Telomeres Tell Us More

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Do you know about telomeres? If you’re wondering why you’d ever want to know, there’s some fascinating information that’s emerged from a ton of research on these tiny molecules.

Telomeres are structures that sit at both ends of our chromosomes. Chromosomes are in every cell in our bodies, contain our DNA, and are shaped a bit like long sausages. If you took one of those sausages and dipped both ends in mustard, that’s the telomeres: caps at the ends. Their purpose is to protect the DNA inside the sausage.

Every time the cells divide, the telomeres get a little bit shorter and a little bit less effective at protecting our DNA. To a great extent this is unavoidable, just as aging is unavoidable. However, research is uncovering details of how we can slow this process as much as possible. Then, we avoid or at the very least delay age-related disease, because it’s not the genes we inherit that makes the difference but how those genes function.

University of California researcher Elizabeth Blackburn was awarded the Nobel Prize in 2009 for her work on telomeres, which tells you that this has become a serious subject for research. ‘PubMed’ is the online library that lists every study published in medical journals, and a search on that site for ‘telomeres’ results in more than 20,000 references to research.

The measurement of telomeres has delivered a revolution in the evaluation of human health. Previously, research into aging would look at cholesterol, for example, or weight, insulin resistance or blood pressure. Measuring telomere length is a much more fundamental assessment; the condition of the cell is measured by the length of its telomeres, and the longer they are, the better.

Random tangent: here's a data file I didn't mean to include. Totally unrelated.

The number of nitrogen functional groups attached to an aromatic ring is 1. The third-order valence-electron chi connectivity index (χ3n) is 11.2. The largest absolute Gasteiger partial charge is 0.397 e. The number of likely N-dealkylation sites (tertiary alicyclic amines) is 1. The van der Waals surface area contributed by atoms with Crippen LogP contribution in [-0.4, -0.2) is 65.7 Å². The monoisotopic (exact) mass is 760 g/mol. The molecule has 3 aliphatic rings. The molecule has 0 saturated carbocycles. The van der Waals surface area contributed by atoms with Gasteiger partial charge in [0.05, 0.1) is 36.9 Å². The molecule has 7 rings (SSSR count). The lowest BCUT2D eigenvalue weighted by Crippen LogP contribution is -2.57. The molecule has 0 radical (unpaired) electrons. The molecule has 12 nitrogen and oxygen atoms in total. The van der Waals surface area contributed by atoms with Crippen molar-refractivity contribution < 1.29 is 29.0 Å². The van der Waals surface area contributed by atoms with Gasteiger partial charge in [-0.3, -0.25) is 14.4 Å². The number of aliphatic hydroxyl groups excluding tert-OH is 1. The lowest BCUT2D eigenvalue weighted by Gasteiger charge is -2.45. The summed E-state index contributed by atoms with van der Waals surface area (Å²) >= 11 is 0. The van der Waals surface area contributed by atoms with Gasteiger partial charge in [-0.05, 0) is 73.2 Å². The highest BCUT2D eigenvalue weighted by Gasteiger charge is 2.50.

Telomere testing could become available to the public, but that’s not the best part of this story. The big news is that this provides the gold standard for evaluating biological health and aging.

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Comments

  1. Joanna

    Thank you for the blog post, Gillian!
    in your book you underline the importance of motivation for sticking with eating less – as you put it, our ”reasons why” we decide to eat less. I must admit that previously, my main motivation to cut down on my addictive overeating was, unfortunately, to look better. But after years of working with your approach, the change came, albeit slowly.
    The above blog just reassures me that not eating sugar and white flour, although regarded as ‘’odd’’ by my family members and friends, is really the only way to go. Recently I have also researched the link between refined carbohydrate intake and the risk of Alzheimer’s Disease, the disease I am absolutely terrified of. This really helps me to motivate myself, is an excellent ‘’reason why’’ – one of the most powerful reasons I ever had, and far more important than simply ‘’looking good’’.
    Thank you again for your books and the blog!

    • And thank you, Joanna, for your comment.

      I do want to add, though, for anyone who has come to this site recently, that I don’t impose “no sugar or white flour” or anything else. What I do is to create a context for people so that they can make their own version of changes such as this in a sustainable way.

      Anyway, good to hear that you got there in the end.

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